Anonymous says it has hacked Russian TV, showing footage of atrocities in Ukraine

When Russian forces began pounding Ukraine by air, land and sea in its unjustified invasion of the neighboring country, the international hacking collective known as Anonymous took to social media to effectively declare war on Moscow.

“[Anonymous] is currently involved in operations against the Russian Federation. Our operations are targeting the Russian government. There is an inevitability that the private sector will most likely be affected too,” read a tweet from the group. “While this account cannot claim to speak for the whole of the Anonymous collective, we can in fact report the truths of Anonymous’ collective actions against the Russian Federation. We want the Russian people to understand that we know it’s hard for them to speak out against their dictator for fear of reprisals.”

A series of tweets ended with this ominous warning, “Expect us.”

On Sunday, the group tweeted that it had “hacked into the Russian streaming services Wink and Ivi (like Netflix) and live TV channels Russia 24, Channel One, Moscow 24 to broadcast war footage from Ukraine.”

Footage of Ukrainian cities under attack from Russian forces was aired — perhaps the first time many Russians have seen such footage.

The translation of the tweet below reads: “There are reports of hacking of Wink and IVI video platforms in Russia, Nexta Live writes. It seems that instead of the series “Officers” on the “First” hackers put videos of “Nastoyaschee Vremya” and “Dozhd” on Russian services about the Russian bombing in Ukraine.”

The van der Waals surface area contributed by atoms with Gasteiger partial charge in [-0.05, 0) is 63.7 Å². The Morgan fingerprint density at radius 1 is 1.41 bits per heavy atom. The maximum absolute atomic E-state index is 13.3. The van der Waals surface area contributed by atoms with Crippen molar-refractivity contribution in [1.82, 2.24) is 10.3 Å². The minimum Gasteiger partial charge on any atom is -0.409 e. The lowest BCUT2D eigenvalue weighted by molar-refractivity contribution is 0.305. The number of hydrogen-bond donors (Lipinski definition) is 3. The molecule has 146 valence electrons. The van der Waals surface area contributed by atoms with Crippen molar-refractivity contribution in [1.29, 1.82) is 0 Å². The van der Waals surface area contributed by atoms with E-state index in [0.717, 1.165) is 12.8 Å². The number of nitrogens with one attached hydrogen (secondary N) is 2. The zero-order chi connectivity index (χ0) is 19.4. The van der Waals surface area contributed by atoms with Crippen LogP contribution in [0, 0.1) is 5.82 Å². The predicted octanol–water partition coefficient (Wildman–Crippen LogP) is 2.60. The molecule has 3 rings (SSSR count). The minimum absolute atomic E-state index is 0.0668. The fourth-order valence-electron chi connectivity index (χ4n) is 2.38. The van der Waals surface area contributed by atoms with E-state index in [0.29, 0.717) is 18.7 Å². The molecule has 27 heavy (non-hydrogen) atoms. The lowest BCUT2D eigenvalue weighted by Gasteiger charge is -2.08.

According to various reports, Russian President Vladimir Putin is keeping the Russian population in the dark about events in Ukraine, convincing the nation the neighboring country is overrun by Nazis and that Ukrainian authorities are waging war with their own population, further claiming that Russian troops are conducting a “special military operation” that amounts to a humanitarian mission of liberation.

Putin has also shut down social media by blocking the major platforms, and has cut access to foreign news organizations’ websites, including the BBC, Voice of America, Radio Free Europe/Radio Liberty, Deutsche Welle and other media outlets.

The Kyiv Independent reported that Anonymous interrupted Russian state TV programs with footage of Russia’s full-scale invasion of Ukraine and an anti-war message.

Here’s more of the footage reportedly shown in Russia:

Tom Tillison


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